A picture tells a thousand words, and in the case of selling your products online, a good photograph can sell a thousand products! Cat How from super-cool design store Howkapow knows exactly what shops, customers and press want from product shots. In the third of her Cat’s How To series, she shares her tips for taking photographs that will sell your products and appeal to shop buyers…
Never underestimate the power of a well-taken photograph: you can have the best product in the world but if a customer can’t get an idea of what it looks and feels like from your photograph, then you’re selling it (and yourself) short – which is a travesty! Give yourself the best chance of selling your work by taking into account some of the things we consider when selecting work and photographing our own products for Howkapow.
What we look for
If a designer is able to provide a great cut-out shot as well as a lifestyle shot of their product, shops are generally more than happy to use these. With Howkapow specifically, we always aim to take a range of our own photos (especially lifestyle ones), but that’s not the case for most shops, so if you can provide them with what they need from the outset then you’re saving them time, which is always a winner!
What is a cut-out shot?
A cut-out shot is a photograph of your product on a white background. Press almost always want these as they can then place your photo on their pages with little fuss. I would say it’s pretty much essential to make sure every one of your products has a product shot, and not only that but that you have them in a range of different sizes.
Press and cut-out shots
Print press always ask for 300 dpi (dots per inch) photographs or ‘print-quality’ pictures, so make sure you have a high-resolution version of your cut-out shot ready to send over to them. It makes sense to have the same shot as a lower-res version too (72 dpi) which works better on the web and is more appropriate for online press and blogs.
What is a lifestyle shot?
A lifestyle shot is a picture of your product in a setting which gives a customer or buyer a flavour of what it looks like in situ. Lifestyle shots are great for creating a mood around your product and for giving people a sense of its size, colour and feel – things that can sometimes get lost in the harsh abstraction of a cut-out shot. This is your chance to tell a story with your product, so have fun and take two to three shots showing different angles and positions to really show it off.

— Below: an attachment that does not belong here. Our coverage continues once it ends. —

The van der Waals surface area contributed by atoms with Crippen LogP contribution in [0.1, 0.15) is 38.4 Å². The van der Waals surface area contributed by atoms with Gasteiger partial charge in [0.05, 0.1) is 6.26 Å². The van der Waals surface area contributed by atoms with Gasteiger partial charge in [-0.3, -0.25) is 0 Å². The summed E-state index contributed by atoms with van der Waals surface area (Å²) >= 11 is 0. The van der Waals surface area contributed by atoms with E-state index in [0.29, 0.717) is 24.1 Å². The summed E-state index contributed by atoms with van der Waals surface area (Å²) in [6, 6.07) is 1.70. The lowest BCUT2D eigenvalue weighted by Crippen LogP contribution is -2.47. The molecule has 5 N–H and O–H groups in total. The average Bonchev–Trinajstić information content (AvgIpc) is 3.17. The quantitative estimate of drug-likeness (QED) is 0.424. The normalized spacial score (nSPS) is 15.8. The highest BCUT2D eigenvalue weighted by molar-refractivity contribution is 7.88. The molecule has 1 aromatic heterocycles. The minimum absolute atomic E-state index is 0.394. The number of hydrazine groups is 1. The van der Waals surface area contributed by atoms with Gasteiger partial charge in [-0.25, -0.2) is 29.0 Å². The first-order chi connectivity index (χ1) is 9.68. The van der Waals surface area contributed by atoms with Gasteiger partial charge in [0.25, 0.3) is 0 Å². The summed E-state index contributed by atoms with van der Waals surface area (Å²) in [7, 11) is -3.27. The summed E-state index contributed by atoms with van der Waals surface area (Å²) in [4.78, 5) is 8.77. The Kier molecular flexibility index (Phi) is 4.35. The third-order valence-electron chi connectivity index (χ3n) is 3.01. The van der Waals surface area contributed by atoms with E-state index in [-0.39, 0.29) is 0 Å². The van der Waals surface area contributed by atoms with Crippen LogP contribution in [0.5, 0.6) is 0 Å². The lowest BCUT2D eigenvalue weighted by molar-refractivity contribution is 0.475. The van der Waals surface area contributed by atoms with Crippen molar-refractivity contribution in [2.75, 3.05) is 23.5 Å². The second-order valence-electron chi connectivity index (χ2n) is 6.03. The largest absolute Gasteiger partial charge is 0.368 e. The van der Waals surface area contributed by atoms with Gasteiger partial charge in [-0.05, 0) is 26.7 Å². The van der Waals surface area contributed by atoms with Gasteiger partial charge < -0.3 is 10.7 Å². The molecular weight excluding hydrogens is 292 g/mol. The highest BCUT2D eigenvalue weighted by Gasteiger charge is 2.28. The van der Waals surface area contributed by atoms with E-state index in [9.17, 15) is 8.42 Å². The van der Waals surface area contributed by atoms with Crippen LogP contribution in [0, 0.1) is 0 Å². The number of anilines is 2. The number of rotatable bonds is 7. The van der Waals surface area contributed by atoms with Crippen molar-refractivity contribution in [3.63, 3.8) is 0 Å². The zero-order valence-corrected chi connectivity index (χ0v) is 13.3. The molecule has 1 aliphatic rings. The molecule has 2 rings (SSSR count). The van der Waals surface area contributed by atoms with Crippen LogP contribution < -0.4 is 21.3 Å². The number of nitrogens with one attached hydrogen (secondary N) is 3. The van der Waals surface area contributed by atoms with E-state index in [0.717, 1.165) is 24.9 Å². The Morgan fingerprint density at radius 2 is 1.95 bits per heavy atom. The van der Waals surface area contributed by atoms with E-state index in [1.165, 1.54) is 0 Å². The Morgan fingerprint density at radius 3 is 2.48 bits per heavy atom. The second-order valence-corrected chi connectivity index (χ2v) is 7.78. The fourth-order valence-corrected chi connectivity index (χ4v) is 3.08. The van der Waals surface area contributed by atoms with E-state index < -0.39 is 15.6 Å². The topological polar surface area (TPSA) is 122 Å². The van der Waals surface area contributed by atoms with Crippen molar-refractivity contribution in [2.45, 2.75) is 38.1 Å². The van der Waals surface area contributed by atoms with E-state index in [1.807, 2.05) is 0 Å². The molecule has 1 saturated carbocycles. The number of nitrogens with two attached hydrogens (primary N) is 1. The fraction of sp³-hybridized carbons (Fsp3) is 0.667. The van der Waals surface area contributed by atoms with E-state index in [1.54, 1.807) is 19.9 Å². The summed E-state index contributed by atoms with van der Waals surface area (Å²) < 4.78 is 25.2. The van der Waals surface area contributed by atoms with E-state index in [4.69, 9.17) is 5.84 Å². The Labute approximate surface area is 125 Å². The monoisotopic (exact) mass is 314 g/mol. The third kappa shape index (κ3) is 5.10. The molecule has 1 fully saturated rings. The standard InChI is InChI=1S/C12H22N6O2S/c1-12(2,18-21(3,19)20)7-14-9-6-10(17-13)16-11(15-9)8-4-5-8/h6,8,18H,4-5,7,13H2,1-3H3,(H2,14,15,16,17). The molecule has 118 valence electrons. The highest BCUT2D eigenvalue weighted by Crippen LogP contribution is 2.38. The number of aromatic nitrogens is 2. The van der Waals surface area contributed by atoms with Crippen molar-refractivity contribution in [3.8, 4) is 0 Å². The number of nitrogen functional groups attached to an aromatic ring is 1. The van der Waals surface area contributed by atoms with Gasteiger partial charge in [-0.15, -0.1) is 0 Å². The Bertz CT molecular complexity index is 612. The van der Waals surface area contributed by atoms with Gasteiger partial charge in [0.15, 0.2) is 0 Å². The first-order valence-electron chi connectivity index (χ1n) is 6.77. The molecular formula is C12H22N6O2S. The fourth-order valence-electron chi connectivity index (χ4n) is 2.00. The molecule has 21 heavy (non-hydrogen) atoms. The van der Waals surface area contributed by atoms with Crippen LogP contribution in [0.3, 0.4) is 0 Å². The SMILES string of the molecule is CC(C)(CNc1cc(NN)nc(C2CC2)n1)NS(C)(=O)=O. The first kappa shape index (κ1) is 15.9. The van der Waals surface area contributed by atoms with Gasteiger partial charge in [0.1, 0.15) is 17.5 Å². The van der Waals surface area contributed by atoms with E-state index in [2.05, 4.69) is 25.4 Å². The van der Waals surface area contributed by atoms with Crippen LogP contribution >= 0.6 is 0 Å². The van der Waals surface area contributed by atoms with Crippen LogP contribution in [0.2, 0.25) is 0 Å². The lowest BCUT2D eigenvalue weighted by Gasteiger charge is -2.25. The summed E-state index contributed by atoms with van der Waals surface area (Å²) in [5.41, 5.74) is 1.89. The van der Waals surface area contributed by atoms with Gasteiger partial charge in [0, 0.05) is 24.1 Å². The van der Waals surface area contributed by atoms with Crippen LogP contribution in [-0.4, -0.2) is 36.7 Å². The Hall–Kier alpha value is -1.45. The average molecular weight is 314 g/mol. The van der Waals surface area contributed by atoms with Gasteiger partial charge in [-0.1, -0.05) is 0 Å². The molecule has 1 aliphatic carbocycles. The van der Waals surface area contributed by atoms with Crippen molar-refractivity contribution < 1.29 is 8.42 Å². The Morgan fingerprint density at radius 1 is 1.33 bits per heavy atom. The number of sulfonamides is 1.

How many pictures should I have?
There’s no hard and fast rule for this, but generally the more photos you have the better! The more angles and positions you can show your product in, the easier it is for a potential customer (or shop buyer) to imagine what it looks like in reality. This is good for you, because the last thing you want is a disappointed customer. I’d say between two and six different photographs per product is a good amount to aim for.
Be honest with your photos
Make sure your pictures are always truthful to your product. A little Photoshop tweaking is a good thing and I would actively encourage plumping up a photo a bit to make it sing, but make sure you don’t dramatically change what your product looks like in order to sell it. It will only come back and bite you in the bum when a customer or shop buyer gets something that looks completely different and wants to send it back.
Have fun with your photos
Aside from your cut-out shots, think about fun and innovative ways of presenting your lifestyle shots and your products in general. At Howkapow we use coloured paper and quirky arrangements to tell a slightly different story. If you have a range of pieces that work together, consider doing a photo shoot with them all in, or using props or models to create a feel all of your own.
Cat How studied English Literature at Bristol University and Communication Design at Central Saint Martins College. She worked as a professional journalist and graphic designer, but made jewellery as a hobby and sold it at artist markets on the weekends when she lived in Melbourne and London. In December 2010 Cat set up Howkapow with her husband, Roger How. Howkapow is a colourful design shop which supports and promotes the work of independent designers and illustrators. Follow @howkapow on Twitter.
COPYRIGHT ©HOWKAPOW and Folksy